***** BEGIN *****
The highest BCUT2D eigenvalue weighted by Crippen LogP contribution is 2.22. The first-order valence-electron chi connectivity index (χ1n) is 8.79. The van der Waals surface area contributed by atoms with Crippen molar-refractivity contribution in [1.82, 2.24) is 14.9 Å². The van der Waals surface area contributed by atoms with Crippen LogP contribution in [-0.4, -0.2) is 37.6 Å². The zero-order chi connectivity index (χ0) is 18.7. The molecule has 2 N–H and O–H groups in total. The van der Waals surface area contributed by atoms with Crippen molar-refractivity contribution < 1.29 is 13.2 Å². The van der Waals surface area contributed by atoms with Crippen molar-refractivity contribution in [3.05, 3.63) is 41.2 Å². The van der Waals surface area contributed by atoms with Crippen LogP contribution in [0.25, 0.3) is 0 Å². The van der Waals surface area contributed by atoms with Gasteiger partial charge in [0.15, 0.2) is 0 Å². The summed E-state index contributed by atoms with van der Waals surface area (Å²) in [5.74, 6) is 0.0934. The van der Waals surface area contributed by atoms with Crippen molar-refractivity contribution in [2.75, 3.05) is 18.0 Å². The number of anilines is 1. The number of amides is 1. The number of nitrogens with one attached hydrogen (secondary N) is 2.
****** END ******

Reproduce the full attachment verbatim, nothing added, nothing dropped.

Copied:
The highest BCUT2D eigenvalue weighted by Crippen LogP contribution is 2.22. The first-order valence-electron chi connectivity index (χ1n) is 8.79. The van der Waals surface area contributed by atoms with Crippen molar-refractivity contribution in [1.82, 2.24) is 14.9 Å². The van der Waals surface area contributed by atoms with Crippen LogP contribution in [-0.4, -0.2) is 37.6 Å². The zero-order chi connectivity index (χ0) is 18.7. The molecule has 2 N–H and O–H groups in total. The van der Waals surface area contributed by atoms with Crippen molar-refractivity contribution < 1.29 is 13.2 Å². The van der Waals surface area contributed by atoms with Crippen molar-refractivity contribution in [3.05, 3.63) is 41.2 Å². The van der Waals surface area contributed by atoms with Crippen LogP contribution in [0.25, 0.3) is 0 Å². The van der Waals surface area contributed by atoms with Gasteiger partial charge in [0.15, 0.2) is 0 Å². The summed E-state index contributed by atoms with van der Waals surface area (Å²) in [5.74, 6) is 0.0934. The van der Waals surface area contributed by atoms with Crippen molar-refractivity contribution in [2.75, 3.05) is 18.0 Å². The number of anilines is 1. The number of amides is 1. The number of nitrogens with one attached hydrogen (secondary N) is 2.